Tsunami in Tonga underlines importance of investing in early warning systems
The UN Secretary-General’s Special Representative for Disaster Risk Reduction, Mami Mizutori, today extended her condolences to all those affected by the volcanic eruption and tsunami in Tonga and urged greater investment in early warning systems and resilient infrastructure, around the world.
“I send my heartfelt condolences to the people and government of Tonga where lives have been lost and major destruction has destroyed lives, homes, and livelihoods,” said Ms. Mizutori.
“Information on the scale of the devastation is still limited, but what is known is the island state suffered extensive damage to its power and communication infrastructure. These disaster losses are not only hampering relief efforts but will have a long-term impact on the country’s development.
“Tsunamis are rare events but can be extremely deadly. In the past 100 years, 58 of them have claimed more than 260,000 lives, or an average of 4,600 per disaster, surpassing any other natural hazard. The tsunami in Tonga underlines again the importance of investing in early warning systems and resilient infrastructure and increasing international cooperation to reduce tsunami risk. This need is especially acute among the least developed countries and Small Island Developing States.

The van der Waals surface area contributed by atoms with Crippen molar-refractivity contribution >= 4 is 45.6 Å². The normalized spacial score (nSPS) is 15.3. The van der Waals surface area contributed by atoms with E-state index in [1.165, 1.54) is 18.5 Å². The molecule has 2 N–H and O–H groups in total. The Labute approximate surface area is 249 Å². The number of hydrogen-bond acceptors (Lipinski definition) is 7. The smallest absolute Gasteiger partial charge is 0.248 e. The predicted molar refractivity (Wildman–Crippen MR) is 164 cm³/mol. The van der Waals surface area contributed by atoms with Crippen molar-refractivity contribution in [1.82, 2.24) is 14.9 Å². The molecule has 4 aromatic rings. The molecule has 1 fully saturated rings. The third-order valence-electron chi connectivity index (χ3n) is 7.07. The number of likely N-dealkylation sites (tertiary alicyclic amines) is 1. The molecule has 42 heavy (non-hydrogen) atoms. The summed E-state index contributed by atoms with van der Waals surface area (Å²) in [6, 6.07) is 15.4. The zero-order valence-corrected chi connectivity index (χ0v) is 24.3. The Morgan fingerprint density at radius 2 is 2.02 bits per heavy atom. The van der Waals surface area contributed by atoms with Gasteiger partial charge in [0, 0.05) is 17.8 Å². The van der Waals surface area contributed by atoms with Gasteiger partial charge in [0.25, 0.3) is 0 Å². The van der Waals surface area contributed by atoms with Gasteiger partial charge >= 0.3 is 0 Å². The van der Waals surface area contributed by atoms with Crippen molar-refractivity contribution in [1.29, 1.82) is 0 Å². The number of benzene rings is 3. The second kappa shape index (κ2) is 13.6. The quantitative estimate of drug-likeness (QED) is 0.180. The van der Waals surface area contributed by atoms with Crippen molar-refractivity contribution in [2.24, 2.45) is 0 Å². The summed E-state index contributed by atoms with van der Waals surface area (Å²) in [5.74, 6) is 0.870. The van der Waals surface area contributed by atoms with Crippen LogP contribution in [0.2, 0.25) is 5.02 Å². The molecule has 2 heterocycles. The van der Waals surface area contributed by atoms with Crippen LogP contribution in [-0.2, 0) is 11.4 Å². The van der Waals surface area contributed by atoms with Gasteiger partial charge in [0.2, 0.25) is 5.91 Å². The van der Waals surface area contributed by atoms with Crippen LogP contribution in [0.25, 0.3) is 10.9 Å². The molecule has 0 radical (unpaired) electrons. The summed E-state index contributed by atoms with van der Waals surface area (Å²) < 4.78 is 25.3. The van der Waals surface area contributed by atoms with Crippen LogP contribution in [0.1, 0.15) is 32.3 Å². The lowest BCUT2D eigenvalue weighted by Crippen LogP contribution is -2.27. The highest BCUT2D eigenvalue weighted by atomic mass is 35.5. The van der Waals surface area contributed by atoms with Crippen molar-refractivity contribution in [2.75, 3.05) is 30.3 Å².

“By the year 2030, an estimated 50 per cent of the world's population will live in coastal areas exposed to flooding, storms and tsunamis. Scaling up action to tackle tsunami risk through better preparedness and end-to-end early warning systems that reach all at-risk communities is critical to enabling early action before disaster strikes.
“I am encouraged by the reports of countries working together on issuing the tsunami warnings that stretched from Australia and New Zealand in the Pacific to Japan in North-East Asia and the USA and other countries in the Western Coast of the American Continent following the tsunami triggered by the volcanic eruption off Tonga. Furthermore, I welcome the initiative being taken by other countries including Thailand to review their early warning systems for tsunami risk. However, the cascading impacts of the Tonga tsunami, including an oil spill off the Peruvian coast, again demonstrate the need for multi-hazard approaches to manage a large range of disasters.”
UNDRR works closely with policymakers and partners to implement the Sendai Framework for Disaster Risk Reduction 2015-2030 that charts the course towards reducing the risk posed by extreme events including tsunami risk.
In May, decisions makers will gather in Bali, Indonesia, for the Global Platform for Disaster Risk Reduction hosted by the Government of Indonesia and organised by the UN to discuss how to accelerate action on reducing these risks.
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